Famous on film: Cefalù beach was recently featured in White Lotus.
Aerial view of Cefalù, Sicily – Italy
Taormina towers 250 metres above the coastline below. This little town on the eastern coast offers panoramic views of the sea to one side and Mount Etna to the other. Its quintessential Sicilian atmosphere made it the perfect setting for season two of White Lotus, which shot many scenes in the seaside resort. The ancient theatre has drawn in visitors for centuries playing host to performances from musicals to gladiatorial battles.
Famous on film: A short distance from Taormia, is Forza d’Agrò one of the key spots from The Godfather trilogy, home to the church where Michael Corleone married Apollonia.
This beautifully preserved medieval town sits at 751 metres above sea level on the rocky west coast of Sicily, offering breathtaking views. Passing from one invader to the next, the architectural footprints from several ancient cultures can be seen all over this small town. Visit Venus Castle, built by the Normans, and Peopli Castle, built by the Arabs to see the true impact of invaders.
Famous on film: While Aquaman didn’t film here due to budget constraints, this scenic town was the inspiration for the location of the fight scene with Manta in the first film.
Erice Castle, Sicily – Italy
Boasting a wonderful collection of limestone buildings dating back to the 17th and18th-century, Siracusa was once one of the richest and most beautiful cities in the ancient world. There’s an extraordinary Baroque Cathedral, incorporating an old temple, and just opposite is Bosco Palace. The old port area is a must-see here, full of small fishing boats.
Seafront Promenade in the historic center of Syracuse – Italy
Valley Of Temples And Agrigento
Founded in the 6th century BC, Akragas developed into one of the leading cities in the Mediterranean world. While the city is now gone, six Doric temple ruins remain as a reminder of its power and prosperity and the area is protected as a UNSECO world heritage site. The best preserved, Concordia, is designed similarly to the Parthenon in Athens with only the roof missing. Agrigento, the modern Akragas, is a maze of stepped streets and quiet shady piazzas looking over the Mediterranean in the distance.
Temple of Concordia Agrigento – Italy
Visit the Palermo, Taormina, Siracusa and Valley of Temples on our Sicily tour.
The Best Beaches In Sicily
Known as the Pearl of the Ionian Sea, Isola Bella is a charming beach near Taormina. The bay is a pebble beach, boasts lovely vegetation and links the mainland to the Island. Venture onto the island for a walk through its lush vegetation and visit the Naturalistic Museum of Isolabella.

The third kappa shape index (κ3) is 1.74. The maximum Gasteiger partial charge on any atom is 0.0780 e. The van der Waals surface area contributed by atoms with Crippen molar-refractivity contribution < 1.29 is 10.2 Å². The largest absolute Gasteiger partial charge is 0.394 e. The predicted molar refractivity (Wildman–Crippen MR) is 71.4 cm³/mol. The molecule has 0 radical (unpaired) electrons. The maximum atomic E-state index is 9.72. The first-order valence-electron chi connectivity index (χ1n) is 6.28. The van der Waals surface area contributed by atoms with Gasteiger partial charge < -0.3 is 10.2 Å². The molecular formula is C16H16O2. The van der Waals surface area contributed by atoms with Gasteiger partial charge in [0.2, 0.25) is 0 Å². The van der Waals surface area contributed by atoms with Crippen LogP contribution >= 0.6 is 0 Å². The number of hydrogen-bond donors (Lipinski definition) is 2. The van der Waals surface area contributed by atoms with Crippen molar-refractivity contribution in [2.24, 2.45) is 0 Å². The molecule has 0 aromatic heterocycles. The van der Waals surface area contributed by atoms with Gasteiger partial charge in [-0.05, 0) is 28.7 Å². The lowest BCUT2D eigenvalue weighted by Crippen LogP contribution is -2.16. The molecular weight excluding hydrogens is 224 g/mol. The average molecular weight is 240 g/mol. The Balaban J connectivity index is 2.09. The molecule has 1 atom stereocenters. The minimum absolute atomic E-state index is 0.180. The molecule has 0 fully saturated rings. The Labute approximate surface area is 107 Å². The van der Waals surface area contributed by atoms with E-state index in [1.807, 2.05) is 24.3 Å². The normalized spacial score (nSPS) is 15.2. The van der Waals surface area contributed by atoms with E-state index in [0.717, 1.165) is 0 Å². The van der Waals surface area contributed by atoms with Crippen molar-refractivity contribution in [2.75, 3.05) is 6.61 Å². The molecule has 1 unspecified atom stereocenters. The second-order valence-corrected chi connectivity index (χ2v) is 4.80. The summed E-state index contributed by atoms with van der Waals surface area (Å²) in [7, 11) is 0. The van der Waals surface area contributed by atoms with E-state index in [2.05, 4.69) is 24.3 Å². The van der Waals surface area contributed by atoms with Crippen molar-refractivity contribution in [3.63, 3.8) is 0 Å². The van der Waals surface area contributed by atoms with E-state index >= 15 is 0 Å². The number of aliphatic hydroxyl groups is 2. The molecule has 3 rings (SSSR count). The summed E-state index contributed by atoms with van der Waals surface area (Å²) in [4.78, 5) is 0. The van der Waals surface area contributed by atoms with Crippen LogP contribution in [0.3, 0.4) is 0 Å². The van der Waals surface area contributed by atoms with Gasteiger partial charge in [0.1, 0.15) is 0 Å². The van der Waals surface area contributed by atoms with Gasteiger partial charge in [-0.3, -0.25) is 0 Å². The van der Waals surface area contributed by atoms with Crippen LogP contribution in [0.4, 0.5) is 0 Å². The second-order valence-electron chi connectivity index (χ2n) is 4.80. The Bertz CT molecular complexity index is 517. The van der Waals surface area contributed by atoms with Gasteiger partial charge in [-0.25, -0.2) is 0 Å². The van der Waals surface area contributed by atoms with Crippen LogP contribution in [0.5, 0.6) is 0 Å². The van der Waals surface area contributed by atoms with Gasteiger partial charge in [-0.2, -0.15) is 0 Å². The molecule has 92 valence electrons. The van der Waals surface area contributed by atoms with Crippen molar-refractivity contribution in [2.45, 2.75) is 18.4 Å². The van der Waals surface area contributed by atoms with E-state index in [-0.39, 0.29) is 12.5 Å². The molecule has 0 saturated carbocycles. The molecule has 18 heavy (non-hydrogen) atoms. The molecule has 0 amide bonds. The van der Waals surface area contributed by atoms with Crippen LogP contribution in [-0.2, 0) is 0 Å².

The fine sand and shallow, calm waters around Mondello are perfect for families and sunbathers. For those who love adventure, there are opportunities to try your hand at water sports such as kayaking, surfing, paddle boarding, sailing and windsurfing.
Calomosche is one of the most beautiful beaches in Italy, with crystal clear waters and soft sandy beaches. The sea here is almost always calm, protected by two rocky promontories. These headlands are riddled with caves to explore, and the waters offer the perfect conditions for snorkelling.
You can visit the Aeolian Islands, Palermo, Erice and Cefalù on our Western Sicily, Palermo and the Aeolian Islands tour.
The Inside Scoop:
Riviera’s team are passionate about travel crafting the perfect itinerary based on first-hand experience. Product Assistant, Miren, visited Sicily recently on ‘the Classic Sicily solo tour’Here’s what he had to say about this picturesque island:
What Was Your Favourite Place To Visit In Sicily?
My favourite place was Mount Etna, the views are breathtaking. The journey up Mount Etna is just as exciting as you navigate the winding roads, you will see the remnants of lava flows.
What Was Your Favourite Thing About Sicilian Culture?
It’s probably the influence that various cultures have had on Sicilian culture itself. The island has a unique culture, you’ll find mixtures of Roman, Greek, and Moorish, to name a few, and that has shaped all areas of the island, including art, food and architecture. You definitely won’t miss this as you travel around the island!
What Local Delicacies Do You Recommend?
I would recommend the arancini di riso (rice balls). You will find them at almost every café, restaurant or bakery in Sicily. They can be filled with almost anything, but the most popular filling is ragu which is meat, rice, tomato sauce and cheese. Of course, those with a sweet tooth must try the cannoli pastries filled with ricotta.
What’s Your Top Tip For Anyone Planning A Trip To Sicily?
Try and mix with the locals. Sicilian people are extremely friendly and approachable. Also, make sure you pack a camera. The views that we experience throughout the tour are incredible – it is almost impossible to take a bad photo in Sicily!